REVIEW: ‘Batman: Urban Legends,’ Issue #5

Reading Time: 3 minutes

Batman Urban Legends #5

Batman: Urban Legends #5 is an anthology series published by DC Comics. The issue contains four stories, including the final installment of “The Long Con” written by Matthew Rosenberg, illustrated by Ryan Benjamin, colored by Antonio Fabela, and lettered by Saida Temofonte. The issue also contains the penultimate installment of “Cheer”  which is written by Chip Zdarsky, illustrated by Eddy Barrows, Eber Ferreira & Diogenes Neves with  Marcus To providing flashback art, colored by Adriano Lucas, and lettered by Becca Carey; and part two of “Sum of Our Parts” which written by Meghan Fitzmartin, illustrated by Belen Ortega, colored by Alejandro Sanchez, and lettered by Pat Brosseau. Finally,  “Wildcard” is written by Marguerite Bennett, illustrated by Sweeney Boo, colored by Marissa Louise, and lettered by Becca Carey.

Each issue has continued to feature a standalone tale focused on certain characters from the Batman mythos, whether it be Luke Fox as Batwing or Harley Quinn and Poison Ivy. In “Wildcard” the focus is on Stephanie Brown and Cassandra Cain, both of whom have held the mantle of Batgirl, along with the original Batgirl Barbara Gordon. Bennett laces the interactions between Stephanie and Cassandra with the same wit that she brought to M.O.M.: Mother of Madness, and also introduces an interesting conflict between the Batgirls and none other than Ryan Wilder, who has taken up the mantle of Batwoman on TV. Boo’s artwork feels very manga-inspired, especially in the scenes where Cassandra and Stephanie play video games and trash talk each other; if it weren’t for their superhero costumes, I’d think I was reading a slice-of-life-manga. And Louise’s colors help make each Batgirl feel unique, from Cassandra’s jet black costume to the royal purple Stephanie wears as Spoiler.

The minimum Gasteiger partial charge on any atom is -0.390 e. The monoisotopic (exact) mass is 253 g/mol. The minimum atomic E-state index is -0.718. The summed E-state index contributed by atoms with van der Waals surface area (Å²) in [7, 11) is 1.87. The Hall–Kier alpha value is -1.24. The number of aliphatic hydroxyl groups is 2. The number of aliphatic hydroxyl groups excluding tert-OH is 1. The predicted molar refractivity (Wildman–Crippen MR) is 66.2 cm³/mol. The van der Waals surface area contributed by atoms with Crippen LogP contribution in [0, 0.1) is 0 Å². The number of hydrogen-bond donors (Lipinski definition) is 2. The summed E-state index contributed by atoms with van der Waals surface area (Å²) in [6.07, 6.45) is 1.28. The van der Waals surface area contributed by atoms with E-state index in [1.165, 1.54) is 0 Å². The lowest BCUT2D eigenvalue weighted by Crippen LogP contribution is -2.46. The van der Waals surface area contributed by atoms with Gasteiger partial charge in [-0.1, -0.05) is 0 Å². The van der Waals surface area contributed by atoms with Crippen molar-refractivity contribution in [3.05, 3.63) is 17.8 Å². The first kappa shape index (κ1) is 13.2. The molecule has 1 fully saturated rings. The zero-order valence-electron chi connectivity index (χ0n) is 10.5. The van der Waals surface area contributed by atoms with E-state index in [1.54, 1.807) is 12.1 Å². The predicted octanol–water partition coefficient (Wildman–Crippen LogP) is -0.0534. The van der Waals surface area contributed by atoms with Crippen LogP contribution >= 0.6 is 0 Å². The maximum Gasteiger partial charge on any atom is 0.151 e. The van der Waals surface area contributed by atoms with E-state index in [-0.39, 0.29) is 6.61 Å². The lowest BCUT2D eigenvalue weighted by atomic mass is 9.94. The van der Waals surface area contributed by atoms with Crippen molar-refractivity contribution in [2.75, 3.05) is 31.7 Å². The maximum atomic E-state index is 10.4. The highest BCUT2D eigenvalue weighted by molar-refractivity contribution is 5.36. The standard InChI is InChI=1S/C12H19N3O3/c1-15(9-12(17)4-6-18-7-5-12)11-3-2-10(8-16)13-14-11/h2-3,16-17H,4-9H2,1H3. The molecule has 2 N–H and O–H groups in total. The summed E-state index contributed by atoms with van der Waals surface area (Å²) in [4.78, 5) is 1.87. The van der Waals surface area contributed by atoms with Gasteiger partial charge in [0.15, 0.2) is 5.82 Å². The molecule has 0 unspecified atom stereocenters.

Both “Cheer” and “Sum of our Parts” dig deep into the mental state of their respective Robins, with both Zdarsky and Fitzmartin approaching Jason Todd and Tim Drake as humans first and vigilantes second. Despite a wedge being driven between himself and Batman due to his activities as the Red Hood, Jason genuinely cares for Batman and tries to track him down. Barrows’ illustrations of the Red Hood cornering suspects are once again juxtaposed nicely with To’s flashback art showing Jason as Robin working to save Batman from one of the Riddler’s death traps. In “Sum of our Parts” Tim is running himself ragged over trying to find his missing friend and still smarting over his breakup with Stephanie. Ortega and Sanchez highlight this by showing bags under his eyes and a perpetually pensive look on his face, whether masked or unmasked.

Finally, “The Long Con” wraps up the issue by delivering a bombshell reveal. Grifter calls in his covert ops team known as the WildC.A.T.s. This is a big deal for me; I’ve always wanted to see the Wildstorm and Milestone universes get more love at DC, a task that the New 52 initiative sadly fell short of. Rosenberg’s script slowly builds up to the revelation, and Ryan has his own chance to put a spin on multiple Wildstorm characters. And the declaration that the WildC.A.T.s would return made me very giddy as a 90’s-era fan.

Batman: Urban Legends #5 introduces long-lost characters from the Wildstorm Universe into the fray, and continues to shine the spotlight on the Dark Knight’s various allies. With “The Long Con” wrapping up and “Cheer” reaching its conclusion next issue, I hope that the series continues to find new ways to explore Gotham’s Guardians.

Batman: Urban Legends #5 is available wherever comics are sold.

Batman: Urban Legends #5
4.5

TL;DR

Batman: Urban Legends #5 introduces long-lost characters from the Wildstorm Universe into the fray, and continues to shine the spotlight on the Dark Knight’s various allies. With “The Long Con” wrapping up and “Cheer” reaching its conclusion next issue, I hope that the series continues to find new ways to explore Gotham’s Guardians.